On Friday, the picketers are being encouraged to wear jerseys to the ECSD headquarters and St. Joseph's High School, in an effort to steer conversation away from the NHL lockout and the arena deal and onto the people who look after our city's children.  It's been suggested they customize their jerseys to make them more relevant.

If you find yourself driving down 109th Street on Friday, and see some people in jerseys, carrying placards that talk about ideals like 'fairness' and 'security' and 'dignity', I hope you will give them a honk.

It can get lonely and depressing out there, and no one seems to know how much longer it might go on.

Or if they do know, they certainly aren't telling.

Friday, September 21, 2012

Strikes Me As Ironic

So, the first year that my wife was not laid off due to insufficient funding is the year that contract negotiations have broken down so she is on strike now.  Does that count as irony?

The first strike vote was pretty marginal, as a lot of people just wanted to keep working, but as the support staff learned more about what was being offered, the second vote gave an even stronger mandate to reject the offer, and subsequent offers have been borderline insulting.  The Edmonton Journal published most of my letter to the editor regarding this, but left off the juicy bit at the end; I'm assuming it was for space, but one never knows, I suppose.  Compare the closing of "It is ironic hearing the school board cry there are no funds for wage increases after the election of a premier committed to education" to the original below.

     My wife has been a special needs teaching assistant with Edmonton Catholic for nearly five years now, and was initially reluctant about going on strike.  The longer the strike progresses though, the more resolute she becomes.  Having worked without a wage increase this year, the union's proposal of a modest 1.5% increase was met with a counter offer of a lump sum of about $200.  True, this would be fairly close to the same amount, assuming the worker in question makes less than $14,000 a year.  Professional librarians, dedicated administrative staff and SNTAs that deal with frankly harrowing experiences on a daily basis commonly earn (and deserve!) more than this, however, so it is small wonder this overture was so soundly rejected.
     Hearing their employers cry that there are no funds for wage increases after the election of a premier committed to education, as well as having to part the picket lines in order to permit the delivery of new exercise equipment to the Edmonton Catholic School Division offices might be ironic, if it weren't so tragic.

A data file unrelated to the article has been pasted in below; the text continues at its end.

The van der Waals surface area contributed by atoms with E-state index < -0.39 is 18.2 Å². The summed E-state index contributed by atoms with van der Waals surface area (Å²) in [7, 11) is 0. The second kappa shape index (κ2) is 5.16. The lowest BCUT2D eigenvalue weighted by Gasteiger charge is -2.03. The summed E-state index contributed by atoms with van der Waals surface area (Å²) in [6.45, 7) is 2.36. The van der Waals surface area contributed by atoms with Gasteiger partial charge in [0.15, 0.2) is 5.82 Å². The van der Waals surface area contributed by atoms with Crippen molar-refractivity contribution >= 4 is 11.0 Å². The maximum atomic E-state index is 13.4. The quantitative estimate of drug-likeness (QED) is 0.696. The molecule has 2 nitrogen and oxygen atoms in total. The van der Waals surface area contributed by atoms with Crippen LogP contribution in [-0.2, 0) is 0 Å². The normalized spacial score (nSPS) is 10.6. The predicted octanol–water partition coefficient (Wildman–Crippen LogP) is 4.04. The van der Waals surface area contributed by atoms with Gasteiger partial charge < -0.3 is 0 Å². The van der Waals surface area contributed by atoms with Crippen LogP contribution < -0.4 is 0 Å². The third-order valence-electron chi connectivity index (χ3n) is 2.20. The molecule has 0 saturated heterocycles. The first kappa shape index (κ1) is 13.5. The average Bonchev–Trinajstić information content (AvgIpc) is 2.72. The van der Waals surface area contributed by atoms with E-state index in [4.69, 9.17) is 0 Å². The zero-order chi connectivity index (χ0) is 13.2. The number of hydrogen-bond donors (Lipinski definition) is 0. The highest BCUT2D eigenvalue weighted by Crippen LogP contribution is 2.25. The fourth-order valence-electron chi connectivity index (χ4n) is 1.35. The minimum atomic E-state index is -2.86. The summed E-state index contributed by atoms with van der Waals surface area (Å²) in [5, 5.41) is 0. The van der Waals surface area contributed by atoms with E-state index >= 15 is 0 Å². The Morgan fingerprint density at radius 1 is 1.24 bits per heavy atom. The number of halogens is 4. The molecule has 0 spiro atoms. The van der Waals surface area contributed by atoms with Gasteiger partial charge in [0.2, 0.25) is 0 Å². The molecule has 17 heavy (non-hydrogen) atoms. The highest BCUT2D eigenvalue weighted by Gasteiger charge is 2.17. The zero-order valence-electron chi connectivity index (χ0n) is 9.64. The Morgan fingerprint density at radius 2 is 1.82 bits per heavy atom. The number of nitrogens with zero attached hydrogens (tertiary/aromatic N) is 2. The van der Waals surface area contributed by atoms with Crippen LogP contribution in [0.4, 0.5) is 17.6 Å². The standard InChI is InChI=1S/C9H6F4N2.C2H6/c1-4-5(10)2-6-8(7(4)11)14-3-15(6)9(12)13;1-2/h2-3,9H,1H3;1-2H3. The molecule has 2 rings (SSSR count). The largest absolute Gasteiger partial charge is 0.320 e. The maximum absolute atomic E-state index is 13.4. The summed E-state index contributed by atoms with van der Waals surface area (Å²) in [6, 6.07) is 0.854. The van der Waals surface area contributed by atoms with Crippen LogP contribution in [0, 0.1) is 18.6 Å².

Hey, I just noticed they took out the exclamation in "and deserve!"  How disaffecting.  I pity the school division official who had to present that equivalency with a straight face; I keep thinking the appropriate response would be a clip of Magneto in the first X-Men movie dryly remarking, "I thought you people lived in a school."

Hopefully the strike doesn't drag on too long, but the effect on students and parents has been pretty small in scale, and unlikely to provoke the public outcry needed to goad the school division back to the table with a new offer.  Besides, most Edmontonians have their labour action bandwidth occupied by the NHL lockout, which could turn out to be even more ironic if the Oilers should end up moving to Seattle or something.

Regardless, I wrote the letter to create a little more awareness of details like "$200=1.5%" since they don't seem to make it into the reported stories.  If others could help spread the word, I would be immensely grateful, and so would a great number of parents,students, and teachers.

Sunday, September 16, 2012

Blends, Books, and Brewing

Few things are as wonderful to me, personally, as when two things I enjoy separately are given the opportunity to overlap in some fashion.  For instance, for years I described Joss Whedon's Buffy the Vampire Slayer as the best comic book television show that was never a comic.  The combination of juicy dialogue, well-crafted story arcs and commitment to continuity reminded me of nothing so much as a classic 'tights and fights' comic book, with high-school drama there to round things out and provide a tremendous allegorical structure.  Small wonder then, that when Whedon got picked to write and direct The Avengers for Marvel Studios that there was so much rejoicing amongst the geekdom.

Likewise, consider one of my favourite actual comic books: Nexus, written by Mike Baron and drawn almost exclusively by Steve 'The Dude' Rude.  Nexus is a sci-fi pastiche that blends a lot of my favourite things together in its tale of a reluctant executioner who is tasked to be the conscience of humanity among the stars, and compelled to seek out and destroy mass murderers or be destroyed himself.

Nexus is a delightful and compelling read that combines classic adventure, pathos, space opera, and political satire, all dressed up in a clean and elegant design style that mixes elements of Jack Kirby and the classic Hanna Barbera cartoon Space Ghost.  Steve Rude is a gifted artist who can convey anguish in an alien visage that makes it indistinguishable from our own, and do it with an economy of line echoing some of the greatest cartoonists to ever pick up a pen.  If you have never read Nexus, I highly recommend it, and so do Chris Claremont and Harlan Ellison, for what it's worth.